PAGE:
Dinner Topics for Wednesday
The Founders’ Basic Principles: 28 Great Ideas that changed the world
From The 5,000 Year Leap—A Miracle that Changed the World
By W. Cleon Skousen
Principle # 5
In the Anglo-Saxon language, the word for supreme or ultimate good is “God.” (Skousen p. 96)
All things were created by God, therefore upon Him all mankind are equally dependent, and to Him they are equally responsible
The Founders vigorously affirm throughout their writings that the foundation of all reality is the existence of the Creator, who is the designer of all things in nature and the promulgator of all the laws which govern nature.
The Founders were in harmony with the thinking of John Locke as expressed in his famous Essay Concerning Human Understanding. In it Locke pointed out that it defies the most elementary aspects of reason and experience to presuppose that everything in existence developed as a result of fortuitous circumstance. The mind, for example, will not accept the proposition that the forces of nature, churning about among themselves, would ever produce a watch, or even a lead pencil, let alone the marvelous intricacies of the human eye, the ear, or even the simplest of the organisms found in nature. All these are the product of intelligent design and high precision engineering. (Skousen, pp.95-96)
How Can One Know There Is a God?
In his Essay Concerning Human Understanding, John Locke insisted that everyone can know there is a divine Creator. It is simply a case of thinking about it. To begin with, each person knows that he exists.
Furthermore, each person knows that he is something. He also knows that a something could not be produced by a nothing. Therefore, whatever brought man and everything else into existence also had to be something.
This something would therefore have to be superior to e everything which had resulted from this effort. This element of superiority makes this something the ultimate “good” for all that has been organized and arranged. In the Anglo-Saxon language, the word for supreme or ultimate good is “God.” (Skousen p. 96)
So, as John Locke says, there are many things man can know about God. And because any thoughtful person can gain an appreciation and conviction of these many attributes of the Creator, Locke felt that an atheist has failed to apply his divine capacity for reason and observation.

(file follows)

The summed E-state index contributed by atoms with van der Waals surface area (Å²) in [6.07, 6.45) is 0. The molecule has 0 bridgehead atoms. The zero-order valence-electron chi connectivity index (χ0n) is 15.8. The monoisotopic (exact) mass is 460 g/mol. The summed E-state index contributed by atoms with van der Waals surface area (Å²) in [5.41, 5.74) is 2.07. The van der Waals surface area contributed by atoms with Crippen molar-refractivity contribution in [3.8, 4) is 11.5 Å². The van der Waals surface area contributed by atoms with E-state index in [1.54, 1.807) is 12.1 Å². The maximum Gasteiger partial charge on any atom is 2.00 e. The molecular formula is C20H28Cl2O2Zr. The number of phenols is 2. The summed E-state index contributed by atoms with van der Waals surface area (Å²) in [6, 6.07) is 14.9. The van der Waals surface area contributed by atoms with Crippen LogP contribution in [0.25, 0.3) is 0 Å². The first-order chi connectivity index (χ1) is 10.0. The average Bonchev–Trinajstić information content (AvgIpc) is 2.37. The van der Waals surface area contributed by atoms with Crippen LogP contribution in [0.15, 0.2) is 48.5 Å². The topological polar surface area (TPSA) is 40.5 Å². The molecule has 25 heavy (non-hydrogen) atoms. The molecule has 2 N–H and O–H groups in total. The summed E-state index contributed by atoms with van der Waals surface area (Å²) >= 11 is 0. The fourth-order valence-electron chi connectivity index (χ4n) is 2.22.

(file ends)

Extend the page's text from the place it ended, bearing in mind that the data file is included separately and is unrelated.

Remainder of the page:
The American Founding Fathers agreed with Locke. They considered the existence of the Creator as the most fundamental premise underlying ALL self-evident truth. It will be noted as we proceed through this study that every single self-evident truth enunciated by the Founders is rooted in the presupposition of a divine Creator. (Skousen pp. 97-98)
Concerning God’s Revealed Law Distinguishing Right from Wrong
The Founders considered the whole foundation of a just society to be structured on the basis of God’s revealed law. These laws constituted a moral code clearly distinguishing right from wrong.
William Blackstone, widely read authority on this subject in the Founders era, expounded it in his Commentaries on the Laws of England.
He said the laws for human nature had been revealed by God, whereas the laws of the universe (natural law) must be learned through scientific investigation. (Commentaries, p.64) Blackstone stated that “upon these two foundations, the law of nature and the law of revelation, depend all human laws …” (Ibid., p.65)
[T]he attitude of the Founders toward God’s law (both natural and revealed) gave early Americans a very high regard for the “law” as a social institution. They respected the sanctity of the law in the same way that it was honored among the Anglo-Saxons and by ancient Israel. (Skousen pp.98-99)
The Nearness of God
Days of fasting and prayer were commonplace in early America. most of the Founders continually petitioned God in fervent prayers, both public and private, and looked upon his divine intervention in their daily lives as a singular blessing. They were continually expressing gratitude to God as the nation survived one major crisis after another.
George Washington was typical of the Founders in this respect. Charles Bracelen Flood discovered in his research that during the Revolutionary War there were at least sixty-seven desperate moments when Washington acknowledged that he would have suffered disaster had not the hand of God intervened in behalf of the struggle for independence. (Skousen p.99)
“In God We Trust”
From all of this it will be seen that the Founders were not indulging in any idle gesture when they adopted the motto, “In God we trust.” Neither was it a matter of superfluous formality when they required that all witnesses who testify in the courts or before Congressional hearings must take an oath and swear or affirm before God that they will tell the truth. As Washington pointed out in his Farewell Address: Where is the security for property, for reputation, for life, if the sense of religious obligation desert the oaths which are the instruments of investigation in courts of justice?” (Skousen, p.100)